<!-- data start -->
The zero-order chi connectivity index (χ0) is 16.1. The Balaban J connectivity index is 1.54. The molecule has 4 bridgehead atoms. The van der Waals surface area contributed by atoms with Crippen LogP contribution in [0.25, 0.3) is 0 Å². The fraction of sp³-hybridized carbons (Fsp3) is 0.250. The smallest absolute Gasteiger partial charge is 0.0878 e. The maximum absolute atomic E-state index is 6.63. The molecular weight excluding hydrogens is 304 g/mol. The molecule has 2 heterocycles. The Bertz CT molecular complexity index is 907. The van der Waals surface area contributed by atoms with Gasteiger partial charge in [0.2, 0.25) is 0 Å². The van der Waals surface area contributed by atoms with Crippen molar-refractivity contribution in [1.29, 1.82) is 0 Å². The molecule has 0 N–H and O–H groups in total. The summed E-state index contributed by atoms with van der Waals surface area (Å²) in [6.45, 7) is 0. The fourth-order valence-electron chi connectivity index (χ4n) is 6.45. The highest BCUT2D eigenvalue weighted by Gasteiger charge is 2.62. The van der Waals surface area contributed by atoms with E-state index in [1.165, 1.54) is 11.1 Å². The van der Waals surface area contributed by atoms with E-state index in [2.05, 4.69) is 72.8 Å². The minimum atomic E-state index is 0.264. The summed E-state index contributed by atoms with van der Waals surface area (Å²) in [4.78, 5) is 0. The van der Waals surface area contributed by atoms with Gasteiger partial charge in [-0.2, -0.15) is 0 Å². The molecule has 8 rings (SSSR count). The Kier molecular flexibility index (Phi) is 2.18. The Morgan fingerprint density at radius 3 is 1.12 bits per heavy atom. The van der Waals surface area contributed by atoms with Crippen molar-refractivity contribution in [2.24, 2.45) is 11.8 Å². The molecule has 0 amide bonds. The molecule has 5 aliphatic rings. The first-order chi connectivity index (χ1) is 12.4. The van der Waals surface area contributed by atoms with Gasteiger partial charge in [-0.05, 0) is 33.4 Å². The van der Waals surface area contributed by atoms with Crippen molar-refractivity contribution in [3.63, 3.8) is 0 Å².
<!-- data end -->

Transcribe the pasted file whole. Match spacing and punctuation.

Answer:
The zero-order chi connectivity index (χ0) is 16.1. The Balaban J connectivity index is 1.54. The molecule has 4 bridgehead atoms. The van der Waals surface area contributed by atoms with Crippen LogP contribution in [0.25, 0.3) is 0 Å². The fraction of sp³-hybridized carbons (Fsp3) is 0.250. The smallest absolute Gasteiger partial charge is 0.0878 e. The maximum absolute atomic E-state index is 6.63. The molecular weight excluding hydrogens is 304 g/mol. The molecule has 2 heterocycles. The Bertz CT molecular complexity index is 907. The van der Waals surface area contributed by atoms with Gasteiger partial charge in [0.2, 0.25) is 0 Å². The van der Waals surface area contributed by atoms with Crippen molar-refractivity contribution in [1.29, 1.82) is 0 Å². The molecule has 0 N–H and O–H groups in total. The summed E-state index contributed by atoms with van der Waals surface area (Å²) in [6.45, 7) is 0. The fourth-order valence-electron chi connectivity index (χ4n) is 6.45. The highest BCUT2D eigenvalue weighted by Gasteiger charge is 2.62. The van der Waals surface area contributed by atoms with E-state index in [1.165, 1.54) is 11.1 Å². The van der Waals surface area contributed by atoms with E-state index in [2.05, 4.69) is 72.8 Å². The minimum atomic E-state index is 0.264. The summed E-state index contributed by atoms with van der Waals surface area (Å²) in [4.78, 5) is 0. The van der Waals surface area contributed by atoms with Gasteiger partial charge in [-0.2, -0.15) is 0 Å². The molecule has 8 rings (SSSR count). The Kier molecular flexibility index (Phi) is 2.18. The Morgan fingerprint density at radius 3 is 1.12 bits per heavy atom. The van der Waals surface area contributed by atoms with Crippen molar-refractivity contribution in [2.24, 2.45) is 11.8 Å². The molecule has 0 amide bonds. The molecule has 5 aliphatic rings. The first-order chi connectivity index (χ1) is 12.4. The van der Waals surface area contributed by atoms with Gasteiger partial charge in [-0.05, 0) is 33.4 Å². The van der Waals surface area contributed by atoms with Crippen molar-refractivity contribution in [3.63, 3.8) is 0 Å².